Victoria Strauss said...

    johnny85444 said,

    I recently submitted my book to Tate, and both their website and their email to me clearly indicated that they do charge the upfront fee of $ 3950...Why do you keep saying the fee is hidden?

    What I've said is that the fee is not disclosed on Tate's website.

    Your comment gave me hope that this had changed. However, I just visited Tate's website, and exactly as before, the only indication that authors have to pay appears at the bottom of this page--in coded language and with no mention of the actual amount.

    So nothing has changed. Tate's website still makes it very easy for writers to miss the fact that an "author investment" is required, and there's no mention of the dollar amount involved. In fact, the website emphatically asserts that "Tate Publishing is not a POD, vanity or self-publisher."

    It's true that the fee is disclosed in the email Tate sends out in response to authors' queries. But you shouldn't have to query a publisher in order to find out that it expects you to pay.

    johnny8544 said...

    To Victoria:

    Here is what is posted at the bottom of Tate's Web Page: "To learn more about royalties, author investments and production services and timelines, you can request more information to be e-mailed to you." They clearly say to learn more about "author investments" to click on link to email them for this information. So, if anyone merely reads what they say they will send the email. Obviously the words "author investments" means you will have to pay a fee, so anyone who has any sense would send the email. Also, you did not address my questins for your input regarding that Tate says they will publicize and market the book, create a book cover, and copy edit the book. Is your main criticism that they charge the upfront fee, or do you feel their services are substandard. I did find that there are many positive author testimonials from Tate authors, and I double-checked and found that these authors are authentic and their books are listed on Please send a detailed response. I submitted a book and am awaiting their response. Thanks.

    Victoria Strauss said...

    Johnny 8544, please contact me at Writer Beware, and I'll provide a detailed response to your questions. Our email is

    IF an author bothers to read down to the very bottom of the web page in question, and IF an author understands that "author investment" means money paid upfront, then yes, the author won't be surprised to receive Tate's email detailing the fees. However, the questions I receive on a regular basis suggest that many authors don't do/understand either of these things.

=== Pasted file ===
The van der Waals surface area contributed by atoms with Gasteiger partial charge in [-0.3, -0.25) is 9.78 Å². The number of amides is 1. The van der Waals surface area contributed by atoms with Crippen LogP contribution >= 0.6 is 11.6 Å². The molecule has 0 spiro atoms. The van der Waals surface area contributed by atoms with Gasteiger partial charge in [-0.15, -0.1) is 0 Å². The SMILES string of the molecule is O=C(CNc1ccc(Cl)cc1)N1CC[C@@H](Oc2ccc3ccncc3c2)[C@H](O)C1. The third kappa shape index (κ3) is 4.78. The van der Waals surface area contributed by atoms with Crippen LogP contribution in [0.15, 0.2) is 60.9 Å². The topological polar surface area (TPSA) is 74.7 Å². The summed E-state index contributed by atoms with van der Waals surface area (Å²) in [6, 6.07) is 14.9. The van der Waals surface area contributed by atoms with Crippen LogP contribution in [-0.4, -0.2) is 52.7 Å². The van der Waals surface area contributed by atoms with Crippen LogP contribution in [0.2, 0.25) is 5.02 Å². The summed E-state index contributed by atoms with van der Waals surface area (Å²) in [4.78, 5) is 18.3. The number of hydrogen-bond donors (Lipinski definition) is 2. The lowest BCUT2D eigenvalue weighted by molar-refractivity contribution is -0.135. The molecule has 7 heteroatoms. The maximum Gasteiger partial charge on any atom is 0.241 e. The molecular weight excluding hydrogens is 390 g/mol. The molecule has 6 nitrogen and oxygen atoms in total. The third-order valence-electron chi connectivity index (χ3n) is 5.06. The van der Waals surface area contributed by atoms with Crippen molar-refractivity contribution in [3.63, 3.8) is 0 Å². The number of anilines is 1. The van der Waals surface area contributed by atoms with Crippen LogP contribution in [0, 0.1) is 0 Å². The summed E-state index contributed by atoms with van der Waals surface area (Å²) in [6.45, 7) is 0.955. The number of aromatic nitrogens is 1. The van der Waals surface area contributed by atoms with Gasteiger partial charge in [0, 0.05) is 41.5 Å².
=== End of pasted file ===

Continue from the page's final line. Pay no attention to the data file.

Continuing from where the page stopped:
Also, even if the author realizes there's a fee, s/he can't know what the fee is unless s/he actually contacts Tate. If a pay-to-publish publisher has nothing to hide, why wouldn't it disclose the amount of its fees on its website?

    Myralmc said...

    Even if Tates site doesn't disclose the fee they tell you how much it is in the first email. I got my first one from them and it was there. Whitmore on the other hand hasn't mentioned a fee yet. That's why I need to find a publisher that will not charge a fee, who can aford to pay one these days. myralmc@yahoo

    Anonymous said...

    I recently won a novel writing contest judged by many 'name' writers who encouraged me in my writing. Not only that, but I have had book-writing contracts for non-fiction books with several major publishers of paranormal fare. The only publisher I could find to publish my novel was Publish America and I had to pay NOTHING to anyone for having it published. Nothing! Zip! Nada! The marketing of my book is pretty much all up to me, but I can handle it as I publicize my novel along with my non-fiction books which sell quite well.

    Anonymous said...

    Im not at all surprised to hear that Royal Fireworks Press is to be avoided. I used to live with my property touching theirs and the physical facility is a dump and they are constantly cited by the NYS DEC for toxic hazard violations and for many other reasons. Its no wonder that this amount of mismanagement would carry thru into their publishing practices...